The presence of glyphosate residue in honey samples taken directly from the hive has been shown to correlate with areas that geospatial analysis has identified as comprised mainly of large-scale mono-crop agriculture. This suggests both a source and a pathway whereby pesticides migrate from site of use into other areas. Glyphosate residue >LOQ was found in 27.1% of the hives and 33.3% of store bought honey from Kauai, lower than the 59% in store bought honey from around the world . With hive-collected honey, geospatial analysis was able to further identify: which side of the island (west), which Moku (Kona and Mana), which areas (agriculture meta-circles), and most specifically which land use (agriculture) had the greatest prevalence and greatest concentration of glyphosate in honey.
Purchased samples from the other Hawaiian islands had lower mean concentrations and a smaller percentage contaminated than those from Kauai. The mean concentration of glyphosate from international samples purchased on Kauai was 51.5 ppb, similar to the 64 ppb in Rubio . Samples from Brazil and a sample from a blend of USA and Argentina approximated values reported earlier, while the blend from Brazil, Mexico and Uruguay did not .
One of five Kauai purchased samples (20%) labeled organic had glyphosate residues > LOQ (mean 30.6 ppb) compared to 45% (mean 50 ppb) reported elsewhere . This supports supposition of some migration of pesticides from areas of application to organic farms. The twenty-one Kauai samples not labeled as organic had both a higher occurrence (33.3%) and higher mean concentration (42.0 ppb) of glyphosate than the organic labeled samples, suggesting application of glyphosate near the hives. Honey from traditional agriculture sites around the world had 62% with glyphosate >LOQ and mean 66 ppb , expressing widespread use of glyphosate in agriculture.
The actual process of how Kauai bees obtained, carried and processed glyphosate is not known and was not addressed in this study, but is discussed elsewhere [13,14]. As honey was obtained directly from the hive using clean vials, this eliminated the possibility of contamination occurring during processing. Each sample was unique to a single hive, not blended from various sites. A survey of beekeepers confirmed that their hives did not get sprayed with glyphosate. Uptake could have occurred if the bees themselves got sprayed while foraging, if flowers frequented by the bees contained glyphosate from either direct spraying or aerial drift, or if water that the bees drank on plants or on the ground was contaminated in some way. In all cases, contamination could have occurred at a distance from the hive. Geospatial analysis allowed the determination that within a 1 Km radius of the hive, glyphosate contamination was most closely associated with large scale agriculture. The proximity of golf courses and highways were also associated, but to a lesser degree. General land use changes and landscape composition may have indirect detrimental effect on bee fitness, although the association between pesticide and landscape composition was not investigated].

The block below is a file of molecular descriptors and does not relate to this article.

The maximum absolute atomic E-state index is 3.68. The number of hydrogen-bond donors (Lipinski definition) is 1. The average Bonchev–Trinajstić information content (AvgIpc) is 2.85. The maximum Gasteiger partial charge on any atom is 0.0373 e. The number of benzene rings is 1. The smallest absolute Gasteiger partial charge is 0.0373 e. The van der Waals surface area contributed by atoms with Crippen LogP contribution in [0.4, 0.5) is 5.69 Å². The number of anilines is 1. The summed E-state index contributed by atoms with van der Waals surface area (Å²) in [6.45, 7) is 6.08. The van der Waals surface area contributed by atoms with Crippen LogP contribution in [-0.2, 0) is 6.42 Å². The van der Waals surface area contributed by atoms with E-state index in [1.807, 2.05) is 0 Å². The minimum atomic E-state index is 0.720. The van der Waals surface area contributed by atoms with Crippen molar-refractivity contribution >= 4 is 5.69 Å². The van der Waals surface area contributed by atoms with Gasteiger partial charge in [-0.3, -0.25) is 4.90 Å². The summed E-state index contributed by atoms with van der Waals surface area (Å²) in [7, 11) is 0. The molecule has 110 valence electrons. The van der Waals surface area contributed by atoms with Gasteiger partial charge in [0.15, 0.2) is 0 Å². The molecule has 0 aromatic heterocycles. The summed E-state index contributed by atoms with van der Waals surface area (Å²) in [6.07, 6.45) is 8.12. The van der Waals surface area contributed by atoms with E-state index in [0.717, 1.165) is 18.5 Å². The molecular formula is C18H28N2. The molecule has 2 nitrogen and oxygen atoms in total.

The presence of both restricted use pesticides and glyphosate in bee pollen and honey, even at very low levels, identifies an important pathway whereby pesticides migrate from site of application to the hive and into the human food supply [12–14, 26]. Geospatial analysis can help honey producers estimate spatial pesticide exposure risks inherent in intensive agriculture. When bees are used for commercial large-scale crop pollination, hive placement can be optimized so that the bee colonies are not seriously impacted by pesticides that the bees must endure while foraging [26–27]. Linking spatial and temporal dynamics of flowering crops, agri-environmental schemes, and pesticide applications would lead to better understanding of environmental risk assessment, management of pollination services, and protecting biodiversity [26–28].
S2 Appendix. ELISA verification with mass spectrometry.
S3 Appendix. Geospatial analytical method comparison.
We want to acknowledge the following: Annika Wilczewski for guidance in the use of Google Earth Pro and GIS. James Trujillo of Kauaʽi Beekeepers’ Association for facilitating getting honey samples from beekeepers. The beekeepers on Kauaʽi who provided samples of their honey.
Diana LaBedz who initiated the Kauaʽi studies of pesticides in honey in 2013.
Juan Wilson who designated the Moku boundaries and calculated the areal coverage of each.